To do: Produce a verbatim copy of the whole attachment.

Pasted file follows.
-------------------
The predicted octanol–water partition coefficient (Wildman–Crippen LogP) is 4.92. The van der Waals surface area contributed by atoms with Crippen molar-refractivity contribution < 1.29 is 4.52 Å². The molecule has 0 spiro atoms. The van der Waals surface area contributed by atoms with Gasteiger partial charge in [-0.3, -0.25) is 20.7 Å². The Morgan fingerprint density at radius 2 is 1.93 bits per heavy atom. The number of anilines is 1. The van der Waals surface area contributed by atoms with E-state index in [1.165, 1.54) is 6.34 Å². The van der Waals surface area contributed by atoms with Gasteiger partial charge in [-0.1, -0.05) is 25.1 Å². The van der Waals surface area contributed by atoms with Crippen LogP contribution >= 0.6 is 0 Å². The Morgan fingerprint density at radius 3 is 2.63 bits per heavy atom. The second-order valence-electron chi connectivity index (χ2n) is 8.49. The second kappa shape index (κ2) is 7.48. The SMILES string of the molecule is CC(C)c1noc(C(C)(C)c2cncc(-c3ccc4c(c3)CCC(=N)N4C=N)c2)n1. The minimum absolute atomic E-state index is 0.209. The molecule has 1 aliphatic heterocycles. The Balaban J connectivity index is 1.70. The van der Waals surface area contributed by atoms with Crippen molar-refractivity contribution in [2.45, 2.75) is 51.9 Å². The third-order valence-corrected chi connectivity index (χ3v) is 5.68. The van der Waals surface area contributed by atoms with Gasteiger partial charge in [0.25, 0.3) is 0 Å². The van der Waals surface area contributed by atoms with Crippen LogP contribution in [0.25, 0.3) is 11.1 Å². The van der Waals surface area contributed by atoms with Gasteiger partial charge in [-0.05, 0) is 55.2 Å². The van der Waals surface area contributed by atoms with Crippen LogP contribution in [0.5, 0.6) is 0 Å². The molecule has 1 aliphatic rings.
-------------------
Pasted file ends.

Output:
The predicted octanol–water partition coefficient (Wildman–Crippen LogP) is 4.92. The van der Waals surface area contributed by atoms with Crippen molar-refractivity contribution < 1.29 is 4.52 Å². The molecule has 0 spiro atoms. The van der Waals surface area contributed by atoms with Gasteiger partial charge in [-0.3, -0.25) is 20.7 Å². The Morgan fingerprint density at radius 2 is 1.93 bits per heavy atom. The number of anilines is 1. The van der Waals surface area contributed by atoms with E-state index in [1.165, 1.54) is 6.34 Å². The van der Waals surface area contributed by atoms with Gasteiger partial charge in [-0.1, -0.05) is 25.1 Å². The van der Waals surface area contributed by atoms with Crippen LogP contribution >= 0.6 is 0 Å². The Morgan fingerprint density at radius 3 is 2.63 bits per heavy atom. The second-order valence-electron chi connectivity index (χ2n) is 8.49. The second kappa shape index (κ2) is 7.48. The SMILES string of the molecule is CC(C)c1noc(C(C)(C)c2cncc(-c3ccc4c(c3)CCC(=N)N4C=N)c2)n1. The minimum absolute atomic E-state index is 0.209. The molecule has 1 aliphatic heterocycles. The Balaban J connectivity index is 1.70. The van der Waals surface area contributed by atoms with Crippen molar-refractivity contribution in [2.45, 2.75) is 51.9 Å². The third-order valence-corrected chi connectivity index (χ3v) is 5.68. The van der Waals surface area contributed by atoms with Gasteiger partial charge in [0.25, 0.3) is 0 Å². The van der Waals surface area contributed by atoms with Crippen LogP contribution in [0.25, 0.3) is 11.1 Å². The van der Waals surface area contributed by atoms with Gasteiger partial charge in [-0.05, 0) is 55.2 Å². The van der Waals surface area contributed by atoms with Crippen LogP contribution in [0.5, 0.6) is 0 Å². The molecule has 1 aliphatic rings.